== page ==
Lessons Learned In the ER

I am sure by now that many of you have seen the photo I put up on the Facebook page of me, in the ER waiting room, with an ice pack strapped to my foot, hands over my face, in what may have looked to you like absolute agony. While I can attest to the fact that yes, I was in an unbelievable amount of pain last night, when that photo was taken, I was in fact laughing hysterically. I had just been seated in that chair by two men from Hatzala (the Jewish ambulance service), who had only minutes prior, carried me out of a wedding hall on a stretcher. I was laughing, mostly because I could not believe that that was how the course of the evening’s events had taken place, and also, because….well, it was funny!

There I was, dancing to my heart’s content, doing the shimmy and the shake as though they were going out of style, when I stepped down on my right foot, and my ankle gave in, causing me to twist it. I let out a shriek of pain, and within seconds, my friends had lifted me off the dance floor, onto a chair, and had called for an ambulance to come take me to the ER. By the time the EMTs arrived, I had stopped crying, and possibly out of embarrassment, I started laughing, and the laughing did not stop until I was settled in the ER.

I attended a wedding last night of someone that I did not know personally. A close friend of mine had invited me to come partake in the dancing, a fairly normal favor in the Crown Heights wedding circuit. How could I turn her down? It was a chance to dance and celebrate at a wedding, to bring joy to the new bride. It is, after all, a mitzvah (good deed) to bring a smile to a bride’s face. I heard later that the wedding was quite a success, and that everyone very much enjoyed themselves, which I was happy to hear.

So, there I was, in the ambulance, with a dear, dear friend at my side, holding my hand and laughing with me. It seems that whenever I lose track of my life, when things are spinning out of control and I do not have enough time to manage myself or my time properly, G-d sends me an injury as a way of telling me to sllloooowwww dooowwwwnnnn (I’m sure the ‘grammar police’ are going to pound on my door as soon as they read that.) When I was in twelfth grade, in the midst of the madness of my final six weeks as a high schooler, I fractured my pinkie toe, and was reduced to wearing an ugly boot and walking with crutches for 4 1/2 weeks. It caused me to do everything with an extra step, thus giving me more time to enjoy the world around me, whether I wanted to or not.

We tend to get caught up in life, fairly often for months or even years at a time, without really taking time to enjoy the world around us. For me, the case is most pertinent as I am running to the finish line with Shattered Illusions.  With just a little over two months until the release, I hardly have time to breathe most days. Between book work, self promotion, my 9-5, and just trying to live my life, there is very little room for error. Well, here is the error. As I write now, I lie on my bed with an ice pack strapped to my ankle. I have no energy to move, no energy to work, and so, until the pain subsides, I will confined to my bed.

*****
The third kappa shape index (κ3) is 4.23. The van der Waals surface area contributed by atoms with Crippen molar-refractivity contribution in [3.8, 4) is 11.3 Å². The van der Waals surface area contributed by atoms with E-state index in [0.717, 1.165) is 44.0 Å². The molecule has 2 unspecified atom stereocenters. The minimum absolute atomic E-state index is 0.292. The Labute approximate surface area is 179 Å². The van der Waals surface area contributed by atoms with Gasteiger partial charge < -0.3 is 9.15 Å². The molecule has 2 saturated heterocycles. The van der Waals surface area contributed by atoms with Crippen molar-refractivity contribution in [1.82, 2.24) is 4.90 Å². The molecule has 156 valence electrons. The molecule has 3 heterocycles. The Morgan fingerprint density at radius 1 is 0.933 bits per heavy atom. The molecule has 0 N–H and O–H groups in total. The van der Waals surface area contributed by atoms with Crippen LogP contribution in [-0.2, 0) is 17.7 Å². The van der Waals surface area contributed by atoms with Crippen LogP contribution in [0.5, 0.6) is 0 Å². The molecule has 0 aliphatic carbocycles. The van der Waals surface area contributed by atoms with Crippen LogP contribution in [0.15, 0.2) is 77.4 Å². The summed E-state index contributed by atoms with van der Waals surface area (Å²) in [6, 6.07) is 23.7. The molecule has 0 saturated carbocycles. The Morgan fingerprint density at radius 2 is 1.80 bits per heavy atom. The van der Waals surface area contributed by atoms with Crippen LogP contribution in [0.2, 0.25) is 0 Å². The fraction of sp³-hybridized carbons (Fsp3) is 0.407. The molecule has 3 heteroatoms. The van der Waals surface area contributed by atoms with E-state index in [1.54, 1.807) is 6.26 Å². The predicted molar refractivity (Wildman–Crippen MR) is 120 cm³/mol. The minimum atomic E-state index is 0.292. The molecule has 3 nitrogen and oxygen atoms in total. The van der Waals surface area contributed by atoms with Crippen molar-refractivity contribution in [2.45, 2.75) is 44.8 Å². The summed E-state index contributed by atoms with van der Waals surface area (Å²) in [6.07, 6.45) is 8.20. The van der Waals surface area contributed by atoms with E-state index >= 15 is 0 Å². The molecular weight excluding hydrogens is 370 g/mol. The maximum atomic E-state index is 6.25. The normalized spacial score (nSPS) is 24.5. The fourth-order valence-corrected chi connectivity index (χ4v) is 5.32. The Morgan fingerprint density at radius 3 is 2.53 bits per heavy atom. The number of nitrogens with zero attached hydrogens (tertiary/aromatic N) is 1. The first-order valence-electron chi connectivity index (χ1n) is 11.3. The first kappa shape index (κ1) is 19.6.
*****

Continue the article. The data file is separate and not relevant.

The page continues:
In the rush of life, it is quite easy to forget what’s important. As cliche as this is, it’s easy to take life for granted when you don’t have time to focus properly. It is only when life diverts from the ‘plan’ that we suddenly take time to see what is really important. Not until I was confined to my bed with a swollen, sprained ankle did I realize how grateful I am for the fact that I have the ability Thank G-d to use both my legs properly. It’s as though I was getting a message from ‘upstairs’: Hey, slow down! Stop and smell a rose once in a while! Now I have all the time in the world to process. How am I going to look at this situation? With anger, or with relief and gratitude?

So, throughout three hours in the ER in excruciating pain, I managed to continue laughing. As serious as life is meant to be taken, there are also times where it is best to just let go and laugh it off. I don’t know that it was necessarily appropriate for me to spend my time in the ER laughing at the fact that I would not be able to walk for some time, but there was nothing else I could do. I could cry, but what good would crying do? It would not magically heal my ankle. I had the option to cry, but the whole incident was so funny in my eyes, that all I could do was laugh.

I guess what I am really trying to say is this: Enjoy life, even in the most chaotic, hectic moments. Take time to breathe. Take time to consider what is important versus what is rubbish. Those are the times where slowing down is healthiest. Those are the times where it really counts. And, if you come across an impossible situation, crying will not help. Open your mouth, but instead of sobs and wails, give out a little chuckle. It’ll make all the difference in your attitude and therefore, in your situation.